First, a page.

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[whatwg] Semantic styling languages in the guise of HTML attributes.

From: Matthew Paul Thomas <mpt@myrealbox.com>
Date: Tue, 26 Dec 2006 01:50:31 +1300
Message-ID: <5b43481c298433d038bf4879ebff7ba7@myrealbox.com>
On Dec 22, 2006, at 3:23 AM, Benjamin Hawkes-Lewis wrote:
>
> Henri Sivonen wrote:
> ...
>> Also, it seems to me that the usefulness of non-heuristic machine 
>> consumption of semantic roles of things like dialogs, names of 
>> vessels, biological taxonomical names, quotations, etc. has been 
>> vastly exaggerated.
>
> I'm not entirely sure what "non-heuristic machine consumption" is,

An example of non-heuristic machine consumption is where Google 
Glossary thinks: "In an HTML 3.2 or earlier document containing the 
code '<dl><dt>foo<dt> <dd>bar</dd></dl>', 'bar' is a definition of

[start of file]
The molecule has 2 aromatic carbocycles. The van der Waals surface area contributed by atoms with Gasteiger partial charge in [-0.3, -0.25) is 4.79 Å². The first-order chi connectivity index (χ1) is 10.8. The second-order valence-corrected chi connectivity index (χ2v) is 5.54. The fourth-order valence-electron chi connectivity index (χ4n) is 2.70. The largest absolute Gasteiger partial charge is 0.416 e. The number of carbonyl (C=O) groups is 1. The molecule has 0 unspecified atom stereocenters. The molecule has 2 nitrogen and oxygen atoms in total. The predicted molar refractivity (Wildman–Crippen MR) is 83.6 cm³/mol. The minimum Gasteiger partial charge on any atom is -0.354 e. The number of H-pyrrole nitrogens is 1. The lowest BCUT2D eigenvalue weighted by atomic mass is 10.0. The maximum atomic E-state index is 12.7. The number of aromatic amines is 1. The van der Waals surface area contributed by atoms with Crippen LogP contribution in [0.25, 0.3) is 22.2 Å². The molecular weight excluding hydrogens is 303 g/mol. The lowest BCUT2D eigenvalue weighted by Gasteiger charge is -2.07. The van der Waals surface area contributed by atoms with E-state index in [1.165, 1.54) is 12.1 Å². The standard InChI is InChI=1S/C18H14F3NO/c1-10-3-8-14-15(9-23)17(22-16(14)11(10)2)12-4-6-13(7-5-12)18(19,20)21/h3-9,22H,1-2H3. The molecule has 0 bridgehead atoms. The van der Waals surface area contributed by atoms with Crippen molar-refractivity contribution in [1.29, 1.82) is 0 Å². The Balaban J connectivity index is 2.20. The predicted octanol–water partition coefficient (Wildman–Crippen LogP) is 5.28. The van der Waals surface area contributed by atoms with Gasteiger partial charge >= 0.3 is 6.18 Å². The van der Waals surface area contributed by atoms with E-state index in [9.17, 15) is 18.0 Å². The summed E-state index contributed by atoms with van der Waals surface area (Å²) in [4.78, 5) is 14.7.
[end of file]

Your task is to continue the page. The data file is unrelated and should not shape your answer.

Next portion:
'foo'". (It probably thinks the same about HTML 4 documents, too, which 
is applying a small "ignore that nonsense about dialogues" heuristic.)

An example of heuristic machine consumption is where Google Glossary 
thinks: "In an HTML document containing the code '<p><b>foo:</b> 
bar</p>', 'bar' is probably a definition of 'foo', especially if the 
page has several consecutive paragraphs with that structure and 
different bold text."

Non-heuristic machine consumption fails when semantic elements are 
abused, and becomes practical when elements have multiple popular 
meanings (examples of the latter include <dl> in HTML 4, and <p> in 
HTML 5). Heuristic machine consumption fails occasionally by the very 
nature of heuristics (examples currently include
<http://www.google.com/search?q=define:author> and
<http://www.google.com/search?q=define:editor>.)

-- 
Matthew Paul Thomas
http://mpt.net.nz/
Received on Monday, 25 December 2006 04:50:31 UTC

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